Roberts, Spencer (2016) On scratching your own itch. Digital Creativity, 27 (2). pp. 143-162. ISSN 1462-6268
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Following Massimo Banzi's comment that the Arduino development board might be seen as a means of ‘scratching your own itch’, this paper explores the concept of affect in relation to physical computing, and investigates the ways in which cybernetic and networked objects could be said to enact a series of process-philosophical and object-oriented tensions. In so doing it addresses the cultural saturation of Arduino and its employment in an array of institutional, artistic and activist contexts, and brings this to bear on the conflict between the process philosophy of Gilles Deleuze and the more directly object-oriented perspectives of Graham Harman, Ian Bogost and Bruno Latour. Framing the enquiry around the at once ethico-aesthetic and speculative realist questions of what it is to ‘scratch' and what it is to ‘itch', the paper examines micro- and macro-political agency in the context of physical computing—contrasting process philosophy's pronounced notion of affective, connective, creative differentiation with the black-boxed, withdrawn objects of object-oriented philosophy, and its quasi-causal mode of aesthetic interaction.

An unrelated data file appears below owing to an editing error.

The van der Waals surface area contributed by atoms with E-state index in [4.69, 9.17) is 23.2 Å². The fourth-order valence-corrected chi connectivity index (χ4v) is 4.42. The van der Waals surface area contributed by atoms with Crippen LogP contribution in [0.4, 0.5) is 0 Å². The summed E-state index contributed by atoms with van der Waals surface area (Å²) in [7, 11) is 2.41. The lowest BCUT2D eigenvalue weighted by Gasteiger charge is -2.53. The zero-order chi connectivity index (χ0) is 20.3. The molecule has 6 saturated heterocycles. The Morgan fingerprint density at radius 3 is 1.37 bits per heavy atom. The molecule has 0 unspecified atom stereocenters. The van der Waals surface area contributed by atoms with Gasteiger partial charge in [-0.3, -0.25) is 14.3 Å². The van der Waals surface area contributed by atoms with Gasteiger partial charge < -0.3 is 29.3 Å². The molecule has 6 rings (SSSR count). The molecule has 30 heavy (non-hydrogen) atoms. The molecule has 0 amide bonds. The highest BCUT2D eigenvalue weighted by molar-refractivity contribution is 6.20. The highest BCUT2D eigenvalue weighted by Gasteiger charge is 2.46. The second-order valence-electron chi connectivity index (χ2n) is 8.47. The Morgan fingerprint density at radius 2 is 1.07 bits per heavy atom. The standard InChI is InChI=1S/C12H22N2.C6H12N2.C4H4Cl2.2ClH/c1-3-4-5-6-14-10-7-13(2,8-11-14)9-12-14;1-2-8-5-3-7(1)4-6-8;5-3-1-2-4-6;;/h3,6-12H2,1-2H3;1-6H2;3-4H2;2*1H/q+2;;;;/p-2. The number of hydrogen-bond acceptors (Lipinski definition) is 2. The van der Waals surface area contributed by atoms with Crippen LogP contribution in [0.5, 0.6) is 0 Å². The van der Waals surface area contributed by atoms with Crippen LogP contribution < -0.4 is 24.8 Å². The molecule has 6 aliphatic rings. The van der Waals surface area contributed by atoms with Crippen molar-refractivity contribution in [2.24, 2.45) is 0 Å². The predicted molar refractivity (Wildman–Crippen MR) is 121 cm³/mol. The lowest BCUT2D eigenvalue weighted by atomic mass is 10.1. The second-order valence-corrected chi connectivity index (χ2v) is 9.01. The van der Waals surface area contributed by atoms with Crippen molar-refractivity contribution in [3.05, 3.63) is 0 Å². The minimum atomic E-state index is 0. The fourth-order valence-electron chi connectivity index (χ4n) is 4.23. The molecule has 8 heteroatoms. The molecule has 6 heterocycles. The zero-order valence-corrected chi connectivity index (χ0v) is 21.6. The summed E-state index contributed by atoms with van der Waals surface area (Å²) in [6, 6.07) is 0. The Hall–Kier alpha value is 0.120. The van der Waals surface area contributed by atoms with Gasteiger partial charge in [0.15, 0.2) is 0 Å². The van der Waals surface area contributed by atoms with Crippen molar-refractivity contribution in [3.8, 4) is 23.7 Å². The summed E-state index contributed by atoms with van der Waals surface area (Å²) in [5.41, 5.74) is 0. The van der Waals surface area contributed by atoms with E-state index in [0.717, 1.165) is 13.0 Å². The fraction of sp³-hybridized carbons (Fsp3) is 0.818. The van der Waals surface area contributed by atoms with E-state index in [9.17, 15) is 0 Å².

|Subjects:||B Philosophy. Psychology. Religion > BH Aesthetics
N Fine Arts > N Visual arts (General) For photography, see TR
Q Science > QA Mathematics > QA76 Computer software
|Schools:||School of Art, Design and Architecture|
|Depositing User:||Graham Stone|
|Date Deposited:||22 Mar 2016 15:10|
|Last Modified:||04 Dec 2016 01:20|
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